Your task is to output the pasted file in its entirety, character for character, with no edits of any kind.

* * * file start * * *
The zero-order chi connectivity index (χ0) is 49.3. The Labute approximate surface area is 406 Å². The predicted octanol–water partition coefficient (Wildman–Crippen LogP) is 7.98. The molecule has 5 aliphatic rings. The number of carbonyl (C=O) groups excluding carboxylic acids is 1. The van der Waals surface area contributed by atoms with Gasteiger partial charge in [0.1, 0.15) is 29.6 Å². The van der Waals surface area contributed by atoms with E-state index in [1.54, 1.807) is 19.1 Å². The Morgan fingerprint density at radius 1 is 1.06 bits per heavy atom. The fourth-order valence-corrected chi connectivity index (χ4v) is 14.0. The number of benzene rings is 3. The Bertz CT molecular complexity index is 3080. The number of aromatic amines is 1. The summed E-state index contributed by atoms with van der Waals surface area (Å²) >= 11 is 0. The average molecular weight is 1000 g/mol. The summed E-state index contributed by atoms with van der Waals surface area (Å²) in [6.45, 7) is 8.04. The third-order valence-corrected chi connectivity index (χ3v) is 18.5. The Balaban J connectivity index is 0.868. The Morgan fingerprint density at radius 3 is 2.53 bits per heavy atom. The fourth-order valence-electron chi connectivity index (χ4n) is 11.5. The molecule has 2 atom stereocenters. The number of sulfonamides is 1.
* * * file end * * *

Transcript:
The zero-order chi connectivity index (χ0) is 49.3. The Labute approximate surface area is 406 Å². The predicted octanol–water partition coefficient (Wildman–Crippen LogP) is 7.98. The molecule has 5 aliphatic rings. The number of carbonyl (C=O) groups excluding carboxylic acids is 1. The van der Waals surface area contributed by atoms with Gasteiger partial charge in [0.1, 0.15) is 29.6 Å². The van der Waals surface area contributed by atoms with E-state index in [1.54, 1.807) is 19.1 Å². The Morgan fingerprint density at radius 1 is 1.06 bits per heavy atom. The fourth-order valence-corrected chi connectivity index (χ4v) is 14.0. The number of benzene rings is 3. The Bertz CT molecular complexity index is 3080. The number of aromatic amines is 1. The summed E-state index contributed by atoms with van der Waals surface area (Å²) >= 11 is 0. The average molecular weight is 1000 g/mol. The summed E-state index contributed by atoms with van der Waals surface area (Å²) in [6.45, 7) is 8.04. The third-order valence-corrected chi connectivity index (χ3v) is 18.5. The Balaban J connectivity index is 0.868. The Morgan fingerprint density at radius 3 is 2.53 bits per heavy atom. The fourth-order valence-electron chi connectivity index (χ4n) is 11.5. The molecule has 2 atom stereocenters. The number of sulfonamides is 1.